Investigation of the geographical distribution of schizophrenia and its relationship to socio-demographic factors is useful for planning services.
Individuals with schizophrenia (n=980) were identified by key informants within an inner London borough and point prevalence calculated for broad, Feighner and DSM-III-R schizophrenia.
The distribution of cases was tested for significant variation using the Poisson process model.
Regression models using theJarman-8 score and its component variables were tested for their ability to predict the prevalence of schizophrenia.
A high point prevalence of schizophrenia (5.3 per 1000 resident population) was demonstrated.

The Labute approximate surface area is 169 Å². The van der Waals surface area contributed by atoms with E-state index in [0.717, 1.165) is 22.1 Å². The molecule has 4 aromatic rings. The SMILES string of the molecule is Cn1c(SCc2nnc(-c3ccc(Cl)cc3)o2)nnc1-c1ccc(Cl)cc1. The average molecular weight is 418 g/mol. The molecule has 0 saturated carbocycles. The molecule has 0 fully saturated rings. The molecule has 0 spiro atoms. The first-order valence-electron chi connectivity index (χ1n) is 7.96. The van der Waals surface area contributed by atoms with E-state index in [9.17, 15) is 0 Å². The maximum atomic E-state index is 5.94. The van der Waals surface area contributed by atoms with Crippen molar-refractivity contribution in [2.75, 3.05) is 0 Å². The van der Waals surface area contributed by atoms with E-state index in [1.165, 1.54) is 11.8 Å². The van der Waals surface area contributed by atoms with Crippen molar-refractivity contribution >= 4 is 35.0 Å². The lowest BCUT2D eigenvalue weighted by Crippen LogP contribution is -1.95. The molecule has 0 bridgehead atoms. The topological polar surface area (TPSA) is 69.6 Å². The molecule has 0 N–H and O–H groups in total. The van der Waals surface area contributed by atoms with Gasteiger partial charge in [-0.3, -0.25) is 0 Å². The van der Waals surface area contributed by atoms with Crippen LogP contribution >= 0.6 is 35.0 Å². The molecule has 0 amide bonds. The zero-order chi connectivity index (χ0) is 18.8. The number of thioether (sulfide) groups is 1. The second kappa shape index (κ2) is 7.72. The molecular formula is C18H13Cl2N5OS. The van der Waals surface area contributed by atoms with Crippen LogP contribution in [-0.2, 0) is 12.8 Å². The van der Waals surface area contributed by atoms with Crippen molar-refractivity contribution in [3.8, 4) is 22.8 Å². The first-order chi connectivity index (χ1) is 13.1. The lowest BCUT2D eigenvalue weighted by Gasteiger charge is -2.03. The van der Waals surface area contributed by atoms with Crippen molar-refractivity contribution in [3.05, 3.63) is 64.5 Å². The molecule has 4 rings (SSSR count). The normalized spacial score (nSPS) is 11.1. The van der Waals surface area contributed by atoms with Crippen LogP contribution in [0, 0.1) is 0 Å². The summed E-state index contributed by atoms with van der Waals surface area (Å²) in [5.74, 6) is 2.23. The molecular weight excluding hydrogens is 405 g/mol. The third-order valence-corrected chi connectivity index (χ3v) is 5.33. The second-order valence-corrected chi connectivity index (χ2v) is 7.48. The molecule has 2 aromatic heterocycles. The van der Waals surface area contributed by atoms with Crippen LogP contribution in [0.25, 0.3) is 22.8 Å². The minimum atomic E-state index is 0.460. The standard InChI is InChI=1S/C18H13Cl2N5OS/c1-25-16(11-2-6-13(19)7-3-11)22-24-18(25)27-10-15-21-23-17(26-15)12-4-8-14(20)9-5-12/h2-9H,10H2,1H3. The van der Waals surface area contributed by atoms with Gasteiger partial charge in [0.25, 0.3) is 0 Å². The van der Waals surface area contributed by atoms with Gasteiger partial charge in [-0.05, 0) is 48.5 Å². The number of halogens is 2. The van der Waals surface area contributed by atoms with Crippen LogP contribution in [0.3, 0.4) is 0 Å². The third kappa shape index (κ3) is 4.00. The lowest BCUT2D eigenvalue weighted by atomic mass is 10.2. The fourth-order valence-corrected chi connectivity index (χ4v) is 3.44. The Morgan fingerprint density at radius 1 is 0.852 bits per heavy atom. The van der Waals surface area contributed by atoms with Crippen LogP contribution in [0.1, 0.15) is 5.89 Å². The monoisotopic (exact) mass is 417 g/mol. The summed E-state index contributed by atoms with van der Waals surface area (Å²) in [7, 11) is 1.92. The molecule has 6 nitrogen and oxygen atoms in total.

Case distribution showed a marked and significant variation associated with socio-demographic factors.
The prediction of prevalence was more accurate for broad than for narrower definitions of schizophrenia ; unemployment rate performed best.
Unemployment rates and Jarman-8 scores may provide crude estimates for resource allocation in planning mental health services, highlighting the need for additional services in deprived inner city areas.
Mots-clés Pascal : Schizophrénie, Psychose, Enquête, Epidémiologie, Prévalence, Royaume Uni, Europe, Milieu urbain, Démographie, Statut socioéconomique, Variation géographique, Santé mentale, Homme
Mots-clés Pascal anglais : Schizophrenia, Psychosis, Inquiry, Epidemiology, Prevalence, United Kingdom, Europe, Urban environment, Demography, Socioeconomic status, Geographical variation, Mental health, Human
Notice produite par :
Inist-CNRS - Institut de l'Information Scientifique et Technique
Cote : 96-0217721
Code Inist : 002B18C06A. Création : 199608.